Business management component 3302 is divided into customer relations management 3562 and supplier/services relations management 3564. Customer relations management 3562 may include departments such as service definition 3566, financial accounting 3568, forecasting/reporting 3570, auditing 3572, risk assessment 3574, and business continuity planning 3576. Supplier/services relations management may include service planning 3578, technology planning 3580, and resource planning 3582. Service management 3304 is divided into customer assistance/care 3584 and service support 3586. Customer assistance/care includes help desks 3588 and desktop management 3590. Service support 3586 includes storage management 3592, change management 3594, problem management 3596, security administration 3598 and workload management 3599.
Based on the identified logical systems management applications that are required to enable the IT systems management processes and workflow scenarios, an integration table 3600 as shown in
The final geo-structural view 3700 as shown in
Building an Enterprise Strategic IT Plan
The main purpose of the Enterprise Strategic IT Planning Framework Tower model is to identify all of the components and elements necessary to define an enterprise IT architecture and develop an IT plan that is strategically aligned with an organization's business direction. In addition, the Tower contains reference models representing each component element. Approaches and work patterns employing the appropriate processes, and methodologies will then work towards building, modifying, enhancing, and appropriately consolidating the suggested content of the models into a desired result. The result or deliverable is wholly contingent upon what requirements are to be met by the plan. What models are contained in the deliverable are dependent upon the state of the existing and future environments addressed by the planning initiative. For example, if the application architecture has already been defined by a previous business architecture and transformation initiative then this part of the plan will not have to be recreated and “delivered”. If the same initiative provided the appropriate business models and requisite information required by the Tower then those models will suffice and will not have to be rebuilt.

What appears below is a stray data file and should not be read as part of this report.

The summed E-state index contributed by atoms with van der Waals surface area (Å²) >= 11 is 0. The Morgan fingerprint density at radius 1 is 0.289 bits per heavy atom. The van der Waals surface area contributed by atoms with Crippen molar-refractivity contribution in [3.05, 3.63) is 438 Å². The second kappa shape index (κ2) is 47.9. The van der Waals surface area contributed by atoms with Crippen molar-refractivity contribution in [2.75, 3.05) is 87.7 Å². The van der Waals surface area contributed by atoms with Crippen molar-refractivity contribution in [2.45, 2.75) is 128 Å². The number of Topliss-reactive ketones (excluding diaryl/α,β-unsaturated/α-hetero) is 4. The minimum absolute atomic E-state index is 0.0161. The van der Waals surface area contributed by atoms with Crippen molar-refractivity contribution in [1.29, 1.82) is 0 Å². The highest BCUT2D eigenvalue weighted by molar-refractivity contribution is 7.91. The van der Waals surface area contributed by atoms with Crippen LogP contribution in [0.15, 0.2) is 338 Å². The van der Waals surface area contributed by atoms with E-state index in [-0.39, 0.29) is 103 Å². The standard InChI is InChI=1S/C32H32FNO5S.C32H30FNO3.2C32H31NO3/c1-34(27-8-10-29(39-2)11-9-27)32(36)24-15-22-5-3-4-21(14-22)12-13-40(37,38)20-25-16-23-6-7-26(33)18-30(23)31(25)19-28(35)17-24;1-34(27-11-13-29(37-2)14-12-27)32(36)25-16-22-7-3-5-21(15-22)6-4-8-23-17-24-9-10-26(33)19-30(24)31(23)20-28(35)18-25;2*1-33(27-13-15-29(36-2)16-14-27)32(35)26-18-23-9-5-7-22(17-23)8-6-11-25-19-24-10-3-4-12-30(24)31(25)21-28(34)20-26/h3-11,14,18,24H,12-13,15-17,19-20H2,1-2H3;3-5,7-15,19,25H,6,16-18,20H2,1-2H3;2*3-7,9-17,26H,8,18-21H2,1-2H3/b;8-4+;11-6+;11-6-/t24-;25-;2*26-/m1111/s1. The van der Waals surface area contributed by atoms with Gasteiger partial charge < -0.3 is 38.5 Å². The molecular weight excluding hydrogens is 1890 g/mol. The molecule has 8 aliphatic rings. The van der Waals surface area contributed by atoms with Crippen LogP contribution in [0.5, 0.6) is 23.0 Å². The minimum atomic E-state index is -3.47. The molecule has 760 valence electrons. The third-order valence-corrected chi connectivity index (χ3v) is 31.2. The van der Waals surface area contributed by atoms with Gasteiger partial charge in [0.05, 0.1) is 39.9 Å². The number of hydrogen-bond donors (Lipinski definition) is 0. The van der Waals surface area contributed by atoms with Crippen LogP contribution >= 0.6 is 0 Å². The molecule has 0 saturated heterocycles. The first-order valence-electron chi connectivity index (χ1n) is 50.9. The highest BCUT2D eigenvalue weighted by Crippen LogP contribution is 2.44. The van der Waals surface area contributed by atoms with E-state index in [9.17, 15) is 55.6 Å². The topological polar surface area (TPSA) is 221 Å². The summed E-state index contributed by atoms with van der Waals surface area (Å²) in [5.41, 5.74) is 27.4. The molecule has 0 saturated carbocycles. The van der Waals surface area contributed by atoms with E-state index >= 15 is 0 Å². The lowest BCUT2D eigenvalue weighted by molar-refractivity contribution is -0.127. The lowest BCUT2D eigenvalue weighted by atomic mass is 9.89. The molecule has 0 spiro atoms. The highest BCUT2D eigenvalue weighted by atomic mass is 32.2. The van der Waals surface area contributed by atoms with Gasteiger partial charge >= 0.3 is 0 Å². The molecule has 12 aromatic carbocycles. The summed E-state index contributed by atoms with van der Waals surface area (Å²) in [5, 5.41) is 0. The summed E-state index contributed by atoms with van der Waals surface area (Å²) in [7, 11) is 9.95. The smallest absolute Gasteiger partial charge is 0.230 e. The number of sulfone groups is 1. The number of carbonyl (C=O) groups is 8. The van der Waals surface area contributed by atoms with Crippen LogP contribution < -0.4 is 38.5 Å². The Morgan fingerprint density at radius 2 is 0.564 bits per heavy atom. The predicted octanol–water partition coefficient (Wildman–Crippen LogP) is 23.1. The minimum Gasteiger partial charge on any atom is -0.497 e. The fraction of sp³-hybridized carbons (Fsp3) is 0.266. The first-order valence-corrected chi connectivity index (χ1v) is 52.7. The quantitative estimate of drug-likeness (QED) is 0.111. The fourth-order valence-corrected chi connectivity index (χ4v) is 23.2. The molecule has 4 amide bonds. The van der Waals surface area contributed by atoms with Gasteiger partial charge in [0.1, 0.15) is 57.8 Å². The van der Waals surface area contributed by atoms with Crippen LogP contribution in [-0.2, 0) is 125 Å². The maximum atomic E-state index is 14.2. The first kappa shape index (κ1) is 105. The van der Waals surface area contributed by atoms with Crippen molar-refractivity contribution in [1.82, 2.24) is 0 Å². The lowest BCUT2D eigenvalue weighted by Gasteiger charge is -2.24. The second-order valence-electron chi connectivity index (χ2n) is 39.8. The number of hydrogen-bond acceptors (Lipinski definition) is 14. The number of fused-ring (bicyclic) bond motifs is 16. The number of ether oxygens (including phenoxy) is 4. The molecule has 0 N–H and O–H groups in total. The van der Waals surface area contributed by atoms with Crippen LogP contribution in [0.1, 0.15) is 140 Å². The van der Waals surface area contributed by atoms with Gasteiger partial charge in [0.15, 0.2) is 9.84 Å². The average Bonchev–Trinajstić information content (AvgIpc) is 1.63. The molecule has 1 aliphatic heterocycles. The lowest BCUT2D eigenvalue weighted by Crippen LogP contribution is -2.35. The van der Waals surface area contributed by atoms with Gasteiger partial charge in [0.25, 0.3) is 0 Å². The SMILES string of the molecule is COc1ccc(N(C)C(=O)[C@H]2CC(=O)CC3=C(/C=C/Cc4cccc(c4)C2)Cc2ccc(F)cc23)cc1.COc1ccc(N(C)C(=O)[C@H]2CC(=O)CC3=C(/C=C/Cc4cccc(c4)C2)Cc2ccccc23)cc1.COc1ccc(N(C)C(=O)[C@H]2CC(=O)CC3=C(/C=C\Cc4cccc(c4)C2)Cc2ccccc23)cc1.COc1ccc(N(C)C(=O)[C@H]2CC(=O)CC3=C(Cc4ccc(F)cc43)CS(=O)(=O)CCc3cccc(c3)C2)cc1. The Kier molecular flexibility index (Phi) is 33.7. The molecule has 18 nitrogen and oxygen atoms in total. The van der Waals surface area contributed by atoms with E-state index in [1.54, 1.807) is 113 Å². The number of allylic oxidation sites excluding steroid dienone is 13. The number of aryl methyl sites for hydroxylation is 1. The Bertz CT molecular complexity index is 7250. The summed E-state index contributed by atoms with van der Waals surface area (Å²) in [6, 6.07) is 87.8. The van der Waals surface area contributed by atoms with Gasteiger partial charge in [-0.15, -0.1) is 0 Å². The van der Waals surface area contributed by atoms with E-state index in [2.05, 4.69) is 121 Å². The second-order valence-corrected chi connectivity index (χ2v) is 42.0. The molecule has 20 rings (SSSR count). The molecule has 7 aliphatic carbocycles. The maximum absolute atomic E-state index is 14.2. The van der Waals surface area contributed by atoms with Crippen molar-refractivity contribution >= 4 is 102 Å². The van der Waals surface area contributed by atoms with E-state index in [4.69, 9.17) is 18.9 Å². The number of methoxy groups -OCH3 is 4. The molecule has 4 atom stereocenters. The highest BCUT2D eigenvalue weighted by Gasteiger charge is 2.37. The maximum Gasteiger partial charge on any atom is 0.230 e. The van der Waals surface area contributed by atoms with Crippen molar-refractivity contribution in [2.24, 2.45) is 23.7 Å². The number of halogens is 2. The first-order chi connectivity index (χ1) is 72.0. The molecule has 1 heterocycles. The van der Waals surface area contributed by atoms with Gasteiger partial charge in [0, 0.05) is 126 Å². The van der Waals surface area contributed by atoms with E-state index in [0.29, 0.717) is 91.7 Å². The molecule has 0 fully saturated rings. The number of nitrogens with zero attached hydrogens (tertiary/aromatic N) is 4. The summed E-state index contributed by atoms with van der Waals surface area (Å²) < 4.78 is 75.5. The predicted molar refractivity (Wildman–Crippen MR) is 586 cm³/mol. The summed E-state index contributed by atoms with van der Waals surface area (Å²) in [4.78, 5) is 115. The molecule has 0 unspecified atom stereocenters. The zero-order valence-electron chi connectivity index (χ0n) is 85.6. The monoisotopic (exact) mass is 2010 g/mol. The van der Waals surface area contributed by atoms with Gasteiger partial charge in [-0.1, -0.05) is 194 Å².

To define and build a target enterprise business or IT architecture or strategic IT plan the requisite framework components from Tower model 500 must be identified and assembled into a “blueprint” 3900 that will define the desired result 3902 as illustrated in
As mentioned earlier, the condition or even existence of the client's architectural components can vary from client to client, organization to organization. Each situation will have to be addressed on a case by case basis and the appropriate approach and work pattern developed to accomplish the desired results. However because a strategic IT planning blueprint is relatively static, the blueprint can also be used as an assessment benchmark, by using the technology policy and standards 4002, Tower definitions, and reference models as the baseline. This baseline is then compared with the actual architecture components a particular enterprise currently has in place to determine if they need to be created or already exist or need revision.